One potato, two potato, three potato, four,
five potato, six potato, seven potato more.
Icha bacha, soda cracker,
Icha bacha boo.
Icha bacha, soda cracker, out goes Y-O-U!
This year the potato finally gets its due. The UN General Assembly named 2008 as the International Year of the Potato, celebrating a vegetable with tremendous diversity. Bolivia counts 1000 different types of potatoes in its larder. Yet, for numerous reasons that diversity diminishes every year.
Count how many different kinds of potatoes you see in your grocery store the next time you shop. Potatoes just aren’t “hot” anymore in most Western diets. And as demand for certain foods dies out, so does diversity.
Solanum tuberosum, or the white potato, lived a very checkered life for many of its 8000 years of existence.
At one point in history, hailed as the cure for famine, the kingly potato reigned over the stomachs of millions of people by a royal decree. And then, in other times, people refused to eat potatoes, preferring to starve rather than eat a plant botanically related to the deadly nightshade. In the 1950s and 1960s, children made funny faces with Mr. Potato Head (one of Rhode Island’s native sons) and their mothers cooked Tater Tots and frozen French fries. Columnist Russell Baker summed it all up nicely when he said, ” ‘French fries’ say the menus, but they are not French fries any longer. They are a furry‑textured substance with the taste of plastic wool.”
From king’s delight to plastic wool. How did the potato come to this ignoble state? From its origins at 11,000 feet above sea‑level in pre‑Colombian Peru, the potato sailed with Francisco Pizarro to Spain in 1534. The Incas grew literally thousands of different varieties and stored them both fresh and freeze-dried, one of the first instant convenience foods, you might say.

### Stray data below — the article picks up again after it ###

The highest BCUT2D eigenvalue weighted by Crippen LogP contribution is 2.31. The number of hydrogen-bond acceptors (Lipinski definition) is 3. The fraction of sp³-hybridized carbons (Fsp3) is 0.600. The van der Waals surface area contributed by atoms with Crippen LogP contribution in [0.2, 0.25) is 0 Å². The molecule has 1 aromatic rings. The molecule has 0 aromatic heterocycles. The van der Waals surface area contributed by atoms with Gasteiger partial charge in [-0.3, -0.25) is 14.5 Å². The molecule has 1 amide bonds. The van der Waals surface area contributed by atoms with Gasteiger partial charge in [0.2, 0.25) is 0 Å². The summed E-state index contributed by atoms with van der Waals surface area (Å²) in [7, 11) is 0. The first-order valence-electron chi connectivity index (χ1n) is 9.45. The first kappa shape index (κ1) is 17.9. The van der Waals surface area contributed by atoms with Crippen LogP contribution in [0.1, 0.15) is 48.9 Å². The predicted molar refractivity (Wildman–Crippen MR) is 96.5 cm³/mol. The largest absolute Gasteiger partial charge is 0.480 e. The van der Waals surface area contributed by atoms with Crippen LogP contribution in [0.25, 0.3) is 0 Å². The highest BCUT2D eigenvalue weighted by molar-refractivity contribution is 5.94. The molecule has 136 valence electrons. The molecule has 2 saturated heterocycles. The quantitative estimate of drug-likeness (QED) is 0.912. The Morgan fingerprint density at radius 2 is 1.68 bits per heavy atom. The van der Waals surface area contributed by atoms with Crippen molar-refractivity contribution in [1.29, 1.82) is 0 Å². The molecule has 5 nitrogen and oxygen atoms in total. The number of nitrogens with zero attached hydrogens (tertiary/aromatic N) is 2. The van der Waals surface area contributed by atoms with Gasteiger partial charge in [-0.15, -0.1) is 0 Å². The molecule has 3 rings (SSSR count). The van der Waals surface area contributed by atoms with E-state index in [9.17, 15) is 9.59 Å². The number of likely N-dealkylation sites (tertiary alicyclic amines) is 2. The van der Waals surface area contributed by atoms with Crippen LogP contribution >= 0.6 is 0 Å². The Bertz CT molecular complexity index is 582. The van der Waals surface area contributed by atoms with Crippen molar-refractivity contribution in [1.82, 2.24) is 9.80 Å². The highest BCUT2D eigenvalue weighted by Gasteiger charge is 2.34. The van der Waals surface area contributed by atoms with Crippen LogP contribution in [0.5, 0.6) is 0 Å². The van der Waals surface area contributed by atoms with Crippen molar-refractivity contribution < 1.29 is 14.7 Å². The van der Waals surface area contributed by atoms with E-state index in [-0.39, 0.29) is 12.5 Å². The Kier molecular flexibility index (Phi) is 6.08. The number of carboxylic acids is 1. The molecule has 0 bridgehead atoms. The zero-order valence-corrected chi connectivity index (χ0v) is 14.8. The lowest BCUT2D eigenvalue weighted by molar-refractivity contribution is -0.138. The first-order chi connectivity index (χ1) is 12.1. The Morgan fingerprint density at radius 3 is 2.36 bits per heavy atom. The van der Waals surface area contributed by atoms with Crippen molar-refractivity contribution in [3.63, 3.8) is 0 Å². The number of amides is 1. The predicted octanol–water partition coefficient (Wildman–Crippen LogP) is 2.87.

Those early potatoes tasted somewhat differently from our present‑day hybrids and did indeed contain substantial amounts of solanine, a mild toxin, which still increases in potatoes if they are left out in sunlight for too long, as well as chaconine. Fear of poisoning kept many people away from potato eating. In France, only the poor ate potatoes until the famine of 1770. On the urging of the French king, Louis XVI, the Academy of Besançon held a contest in 1773 to identify a food that would sustain France through another famine. And a French military pharmacist and agronomist named Antoine Auguste Parmentier won the prize. He suggested that potatoes would do the trick. Many French potato dishes carry his name, including a cream of potato soup with leeks, fried potatoes with bacon, and a form of hash. Germany, of course, took to the potato early on, as Parmentier first ate them as a prisoner of war in Germany during the Seven Years’ War.